To Barry Bonds, this whole business of a Bay Area rivalry is baloney.
''It's not as important as playing someone like the Dodgers, but we do want to beat any team, so there's no more emphasis on beating the A's,'' the Giants star said.
''I'd like it a lot better if we could play teams like the Yankees and the Red Sox.''
When it began in 1997, interleague play was the most debated change in baseball since the designated hitter. Some loved the idea and others hated it, but almost everyone agreed -- it would alter the game forever.
Now, except for a few spots -- New York, Chicago and any place Mark McGwire plays, among them -- the concept is becoming rather ho-hum.
''The A's are nothing special,'' San Francisco first baseman J.T. Snow said. ''To tell you the truth, I don't care for interleague play. I'd rather see more games against teams in our own division. It's more significant to play the Dodgers or Diamondbacks.''
Added Giants shortstop Rich Aurilia: ''When it first started, it was a pretty interesting idea. I don't know if it's gotten old.''
Initially, the plan was to rotate opponents. Instead, for the fourth straight year, it's West vs. West, Central vs. Central and East vs. East.
There is a chance, however, that could all change, possibly as soon as next year.
Oakland manager Art Howe would like to see another switch.
''There is a big advantage that the National League teams have and that's with the pitchers hitting. That's my beef,'' he said. ''When we're playing in a National League park, I don't think it's fair.''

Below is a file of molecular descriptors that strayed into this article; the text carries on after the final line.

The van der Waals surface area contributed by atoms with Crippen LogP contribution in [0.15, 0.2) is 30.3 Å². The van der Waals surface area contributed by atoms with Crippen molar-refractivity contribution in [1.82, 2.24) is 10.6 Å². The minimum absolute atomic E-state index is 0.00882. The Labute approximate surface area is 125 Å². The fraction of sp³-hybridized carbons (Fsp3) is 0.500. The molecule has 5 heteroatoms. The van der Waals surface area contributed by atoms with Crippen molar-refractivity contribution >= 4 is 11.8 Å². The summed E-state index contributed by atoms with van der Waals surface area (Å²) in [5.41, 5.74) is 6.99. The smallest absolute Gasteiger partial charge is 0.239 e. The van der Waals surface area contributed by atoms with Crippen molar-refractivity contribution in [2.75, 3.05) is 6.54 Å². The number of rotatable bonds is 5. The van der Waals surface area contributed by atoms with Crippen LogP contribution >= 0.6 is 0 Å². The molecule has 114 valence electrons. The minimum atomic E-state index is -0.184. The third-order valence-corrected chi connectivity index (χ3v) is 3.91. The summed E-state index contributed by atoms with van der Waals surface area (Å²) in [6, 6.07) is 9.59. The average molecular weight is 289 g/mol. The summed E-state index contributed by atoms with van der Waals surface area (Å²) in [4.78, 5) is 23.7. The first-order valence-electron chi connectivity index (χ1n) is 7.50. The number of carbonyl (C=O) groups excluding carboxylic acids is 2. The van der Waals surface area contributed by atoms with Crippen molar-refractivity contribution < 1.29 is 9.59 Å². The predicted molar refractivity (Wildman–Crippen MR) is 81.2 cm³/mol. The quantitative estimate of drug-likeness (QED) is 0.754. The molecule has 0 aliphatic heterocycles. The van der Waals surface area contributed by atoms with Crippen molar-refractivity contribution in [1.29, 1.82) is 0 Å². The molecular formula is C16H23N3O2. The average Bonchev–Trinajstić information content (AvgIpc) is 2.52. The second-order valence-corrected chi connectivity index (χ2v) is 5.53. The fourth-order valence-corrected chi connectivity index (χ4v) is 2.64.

''For me, that's the biggest problem. When they play at our place, they just put in another hitter and there's not that much drop off,'' he said.
NL teams, which do not use the DH during interleague games at their parks, began this year with a 362-327 overall edge. This season's AL-NL matchups will take place between now and June 11, and then from July 7-18.
One matchup that has blossomed is Yankees-Braves. New York, which beat Atlanta in the 1996 and 1999 World Series, is at Turner Field this weekend.
''Our team wants to play them just because we've got a nice little rivalry going,'' Atlanta third baseman Chipper Jones said.
New York shortstop Derek Jeter was also eager for the games.
''It's almost like the American League representative playing the National League representative,'' he said.
HEALTHY HUNDLEY: Todd Hundley, healthy for the first time since reconstructive elbow surgery in September 1997, is finally hitting like the catcher the Los Angeles Dodgers thought they got before last season.
Hundley was batting .290 with 13 homers and 33 RBIs heading into the weekend -- only one homer and three RBIs behind former Dodgers catcher Mike Piazza.
That doesn't surprise the New York Mets, who shipped Hundley to Los Angeles after re-signing Piazza to a $91 million, seven-year contract in 1998.
''If we hadn't re-signed Mike before last season, Todd was going to be our catcher,'' Mets GM Steve Phillips said. ''We saw Todd throwing at the end of the year, and our doctors said he'd be even better in the spring of '99. So it doesn't surprise me that he's back swinging the bat and throwing better.''
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